How many little lives in between my fingernails, how many layers
of sod, of seed? This cold grass is all corpse and it’s only six o’clock

in the evening. At the group home, I’ll spoon green beans and strained peaches
into my grandfather’s mouth, push them back onto his plate when he shoves

them off and snarls– our tug of war. He makes a wrung out rag of his face,
says shit: something new for him, man of manners, man of wonderful

the matchless grace. Tonight, he will threaten to run the car in the garage,
throw himself off a bridge, will ask us to shoot him. He sawed down

a blackened branch in my backyard a week before he writhed and turned
paint roller patterns into the carpet with half his body, half his mind gone

to stroke and white space. I had ignored the rot in the tree until its bark split open
like an evening gown slit up the leg, and its reveal of patina firework patterns

reminded me of a boyfriend I thought I’d stay with forever when I was eighteen.
We would watch the neighbor kids shoot off bottle rockets all night before

we learned to tell ourselves the lies we tell ourselves just to make it to the end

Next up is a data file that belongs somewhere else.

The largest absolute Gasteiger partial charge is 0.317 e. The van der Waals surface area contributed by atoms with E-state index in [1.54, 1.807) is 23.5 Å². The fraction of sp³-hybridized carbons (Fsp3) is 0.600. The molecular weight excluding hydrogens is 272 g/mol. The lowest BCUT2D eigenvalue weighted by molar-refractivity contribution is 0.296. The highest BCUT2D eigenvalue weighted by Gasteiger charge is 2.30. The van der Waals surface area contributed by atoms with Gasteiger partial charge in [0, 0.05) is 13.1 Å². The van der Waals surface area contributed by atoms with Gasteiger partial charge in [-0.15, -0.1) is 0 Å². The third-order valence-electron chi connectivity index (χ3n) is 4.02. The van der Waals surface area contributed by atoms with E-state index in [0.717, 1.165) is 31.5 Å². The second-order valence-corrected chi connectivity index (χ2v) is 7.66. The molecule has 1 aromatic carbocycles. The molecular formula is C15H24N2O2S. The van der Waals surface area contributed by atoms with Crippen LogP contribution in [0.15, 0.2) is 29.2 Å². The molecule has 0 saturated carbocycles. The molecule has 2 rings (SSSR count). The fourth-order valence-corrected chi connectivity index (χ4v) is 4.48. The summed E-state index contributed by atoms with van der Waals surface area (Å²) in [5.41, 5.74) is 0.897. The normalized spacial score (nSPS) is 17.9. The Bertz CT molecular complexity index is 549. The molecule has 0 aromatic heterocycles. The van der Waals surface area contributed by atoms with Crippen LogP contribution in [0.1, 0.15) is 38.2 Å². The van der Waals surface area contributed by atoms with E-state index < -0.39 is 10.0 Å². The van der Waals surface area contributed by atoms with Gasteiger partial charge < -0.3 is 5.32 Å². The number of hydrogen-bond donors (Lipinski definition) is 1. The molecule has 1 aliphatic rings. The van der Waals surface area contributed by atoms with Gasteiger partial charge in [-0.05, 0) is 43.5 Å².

of the day, the huge relief of resting slack on the mattress. When you are stuck

in traffic, when you are stripping lead paint off radiators and ripping living things
out at their roots, do you think of sleep? Some days, the constellations rise then fade

into orange light fog, and it’s then you realize you’ve still got some modest miracle left
in clean sheets. They will be cold and smell faintly of bleach and lemon. You will turn

their soft patterns over to face your body, wrap yourself in a skein of palm fronds
for a number of shadowless hours where everything and nothing falls away.

 
 

AA Jewell

AA JEWELL's work has appeared or is forthcoming in Best New Poets 2016, Colorado Review, Fifth Wednesday, Hayden's Ferry Review, Quarterly West, Quiddity, and Zone 3, among other publications. She lives and teaches in West Michigan.

Latest posts by AA Jewell (see all)

  • Dust - June 13, 2018